Articles reporting studies in human subjects must be accompanied by statements that the research was carried out according to The Code of Ethics of the World Medical Association (Declaration of Helsinki), that informed consent was obtained, and that the author's institutional review board has approved the study. This statement must be included in the Methods section. The Journal encourages authors to discuss the ethical concerns in research that involves significant risk to participants. All clinical trials that prospectively assign human subjects to intervention and comparison groups for the purposes of evaluating the cause-and-effect relationship between a medical intervention and a health outcome must be registered with a public registry before submission of a paper based on the trial. Studies that are designed for other purposes (retrospective records review, pharmacokinetics studies or assessment of major toxicity) are exempt from this requirement. Trial registry name, registration identification number, and the URL for the registry should be included in the Acknowledgements. Examples of registries are the US National Library of Medicine registry (http://www.clinicaltrials.gov) and the International Standard Randomized Controlled Trial Number (ISRCTN) registry ( http://www.controlled-trials.com).
Disclosure of potential conflict of interest
All authors are required to disclose potential conflicts of interest relevant to the subject of their article at the time of submission. Conflicts of interest may arise when authors or immediate family members have a financial or personal relationship with organizations that could potentially be perceived as influencing the described research. Financial relationships include compensation for services (e.g., employment, consulting fees, honoraria, expert testimony, advisory boards, speaker's bureau), equity interest (e.g., stocks, stock options, bonds, or other ownership interests), intellectual property rights (e.g., patents filed or pending, copyrights, royalties), and direct research support (e.g., grants, contracts, or material support). Disclosure of information about potential conflicts of interest is intended to improve transparency and allow readers to form their own judgments of competing influences on the described research. Include a statement in the Acknowledgments stating whether all authors have disclosed potential conflicts of interest (if there are none, include a statement to this effect) and whether all authors have read the journal's policy on conflicts of interest.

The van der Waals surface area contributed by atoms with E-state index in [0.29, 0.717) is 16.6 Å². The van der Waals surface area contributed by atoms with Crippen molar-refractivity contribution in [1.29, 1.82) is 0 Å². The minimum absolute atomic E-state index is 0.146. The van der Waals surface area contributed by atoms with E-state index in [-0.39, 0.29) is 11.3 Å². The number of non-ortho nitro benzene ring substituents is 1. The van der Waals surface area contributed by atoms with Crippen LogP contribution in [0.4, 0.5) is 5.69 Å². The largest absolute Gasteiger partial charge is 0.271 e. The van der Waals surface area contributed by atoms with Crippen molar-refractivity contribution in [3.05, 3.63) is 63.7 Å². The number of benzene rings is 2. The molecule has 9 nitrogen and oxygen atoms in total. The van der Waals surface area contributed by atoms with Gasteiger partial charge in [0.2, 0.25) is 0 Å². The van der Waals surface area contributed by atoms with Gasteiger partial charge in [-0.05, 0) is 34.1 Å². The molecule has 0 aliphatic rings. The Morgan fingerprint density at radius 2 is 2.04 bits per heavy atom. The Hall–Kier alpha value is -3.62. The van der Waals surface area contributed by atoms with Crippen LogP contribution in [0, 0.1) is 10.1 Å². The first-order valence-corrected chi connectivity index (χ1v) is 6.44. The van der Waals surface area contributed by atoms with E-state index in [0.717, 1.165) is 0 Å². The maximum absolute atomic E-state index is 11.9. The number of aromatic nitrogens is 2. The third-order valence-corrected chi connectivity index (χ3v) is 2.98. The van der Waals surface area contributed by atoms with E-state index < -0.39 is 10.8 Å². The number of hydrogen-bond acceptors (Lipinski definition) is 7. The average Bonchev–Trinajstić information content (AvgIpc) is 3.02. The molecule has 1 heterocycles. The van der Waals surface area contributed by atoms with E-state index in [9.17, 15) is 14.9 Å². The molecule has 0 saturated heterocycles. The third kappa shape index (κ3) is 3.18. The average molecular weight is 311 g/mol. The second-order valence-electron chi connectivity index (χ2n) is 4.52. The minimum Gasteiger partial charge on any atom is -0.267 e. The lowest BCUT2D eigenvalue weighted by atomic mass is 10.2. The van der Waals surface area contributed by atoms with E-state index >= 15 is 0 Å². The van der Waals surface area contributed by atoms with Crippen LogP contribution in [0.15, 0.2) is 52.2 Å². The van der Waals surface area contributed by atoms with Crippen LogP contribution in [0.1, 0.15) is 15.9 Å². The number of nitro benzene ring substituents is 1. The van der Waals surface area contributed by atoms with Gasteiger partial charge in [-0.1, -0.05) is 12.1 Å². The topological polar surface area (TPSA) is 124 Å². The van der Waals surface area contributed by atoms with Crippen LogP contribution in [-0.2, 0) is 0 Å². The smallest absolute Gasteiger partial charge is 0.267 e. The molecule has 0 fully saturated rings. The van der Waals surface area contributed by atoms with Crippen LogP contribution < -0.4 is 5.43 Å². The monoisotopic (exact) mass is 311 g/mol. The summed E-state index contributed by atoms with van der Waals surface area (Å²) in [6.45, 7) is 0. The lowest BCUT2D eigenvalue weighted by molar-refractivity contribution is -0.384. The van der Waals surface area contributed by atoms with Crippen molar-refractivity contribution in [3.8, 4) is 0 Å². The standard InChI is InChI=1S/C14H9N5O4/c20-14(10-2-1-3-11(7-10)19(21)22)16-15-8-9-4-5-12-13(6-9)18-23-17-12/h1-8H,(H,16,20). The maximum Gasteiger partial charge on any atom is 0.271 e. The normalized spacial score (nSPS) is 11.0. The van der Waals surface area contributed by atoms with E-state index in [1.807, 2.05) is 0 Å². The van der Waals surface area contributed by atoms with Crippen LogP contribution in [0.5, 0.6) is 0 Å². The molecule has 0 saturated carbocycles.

Disclosure of funding source
Authors are required to identify sources of financial support for the conduct of the research and/or preparation of the article and to briefly describe the role of the sponsor(s), if any, in study design; in the collection, analysis and interpretation of data; in the writing of the report; and in the decision to submit the article for publication. If the funding source(s) had no such involvement, then this should be stated. Include a statement describing the funding source in the Acknowledgments.